Trusts are valuable tools that can help you and your family achieve a variety of financial and estate planning goals. As you plan your long-term strategies, you may find many practical ways to use trusts to manage your investments, retirement, business interests, charitable goals, and your estate. Let’s look at several types of trusts that may be helpful to you.
Qualified Terminable Interest Property (QTIP)
QTIP trusts are valuable estate planning tools for married couples looking to provide income to surviving spouses, maximize use of the unlimited marital deduction, and designate beneficiaries for transferred assets. For illustrative purposes, let’s suppose that you predecease your husband. A QTIP trust could be created upon your death, according to your wishes. Assets transferred to the trust, which must be income producing, provide income to your husband for his lifetime and, upon his death, will pass to beneficiaries you designate, such as your children. Properly structured, QTIPs are designed to minimize estate taxes by using the unlimited marital deduction. This type of trust also allows you to have complete control over the final disposition of your property.
QTIPs can be useful to those who have children from a prior marriage and wish their property be left to those particular heirs. Establishing a QTIP trust requires careful planning. If your QTIP is funded with unproductive assets that do not generate cash flow, it may not be able to satisfy the surviving spouse’s annual income requirements, and the marital deduction could be lost.
Grantor Retained Annuity Trust (GRAT)
With a GRAT, you can put all or part of your assets into an irrevocable trust that pays you a fixed income for a specified number of years. Since the trust is irrevocable, once you place assets into the trust, they are there for good, or until the GRAT terminates and the assets pass to your designated beneficiaries.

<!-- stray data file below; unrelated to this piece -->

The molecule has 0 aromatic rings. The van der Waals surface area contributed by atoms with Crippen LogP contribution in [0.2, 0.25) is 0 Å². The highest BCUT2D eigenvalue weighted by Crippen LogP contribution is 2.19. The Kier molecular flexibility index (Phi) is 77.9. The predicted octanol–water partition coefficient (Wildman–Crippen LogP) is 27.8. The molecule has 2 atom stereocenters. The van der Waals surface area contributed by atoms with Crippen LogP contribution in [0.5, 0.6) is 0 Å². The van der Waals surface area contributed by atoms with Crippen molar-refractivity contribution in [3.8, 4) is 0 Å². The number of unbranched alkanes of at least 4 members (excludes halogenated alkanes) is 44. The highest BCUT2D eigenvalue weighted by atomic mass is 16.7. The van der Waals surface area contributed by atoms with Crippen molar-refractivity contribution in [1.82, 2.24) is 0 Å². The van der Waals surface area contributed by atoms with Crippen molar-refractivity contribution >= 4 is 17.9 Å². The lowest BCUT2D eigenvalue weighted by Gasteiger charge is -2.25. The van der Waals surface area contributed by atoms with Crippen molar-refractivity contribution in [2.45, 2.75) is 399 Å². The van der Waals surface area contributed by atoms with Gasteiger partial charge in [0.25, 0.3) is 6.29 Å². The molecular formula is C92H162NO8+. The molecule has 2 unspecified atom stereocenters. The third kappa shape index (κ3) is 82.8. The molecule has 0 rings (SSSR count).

Assets transferred to the trust are considered a gift for gift tax purposes. GRAT gifts do not qualify for the annual exclusion because the beneficiaries have a future interest, not a present interest, in the gift. Since you retain an income interest, the gift’s value is discounted, reducing your total gift tax liability. However, any income is taxed to you as the grantor.
An applicable federal interest rate determines your annuity value. Your beneficiaries will receive any appreciation free of estate and gift tax, provided you survive the trust term. It is important to emphasize one major drawback to using a GRAT: If the grantor dies before the trust term expires, then the trust’s full value falls back into the grantor’s estate. It is important to plan for a trust term you expect to outlive.
Charitable Remainder Trust (CRT)
A CRT can ultimately benefit the charity(ies) of your choice. A CRT starts with a contribution of assets—preferably highly appreciated—into an irrevocable trust. Once the trust is funded, the trustee pays the non-charitable beneficiaries (selected by the donor upon establishment) an income each year for their lifetimes, a term of years (up to 20), or a combination of the two. Income beneficiaries must receive a minimum percentage payout each year equal to at least 5% of the trust’s assets, not to exceed 50%. When the trust terminates, the remaining assets will pass to charity and must be equal to at least 10% of the original assets in the trust.
Because a CRT is tax exempt, the trustee can sell highly appreciated assets on a tax-free basis and reinvest the full proceeds in other assets more likely to meet the growth and income objectives of the trust. Assets donated to the trust are removed from the donor’s taxable estate, potentially avoiding significant future estate taxation.
The charitable deduction available to a donor may be limited according to the type of property donated, the kind of organization(s) ultimately receiving the gift, the donor’s overall tax status, the age(s) of the income beneficiary(ies), and the trust’s income payout provisions. If a deduction is limited for the current year’s tax return, Internal Revenue Service (IRS) rules allow unused amounts to carry forward for up to five additional consecutive tax years.
There are numerous ways to use trusts to accomplish a variety of estate planning and financial objectives. For specific guidance, consult your financial, tax, and legal professionals.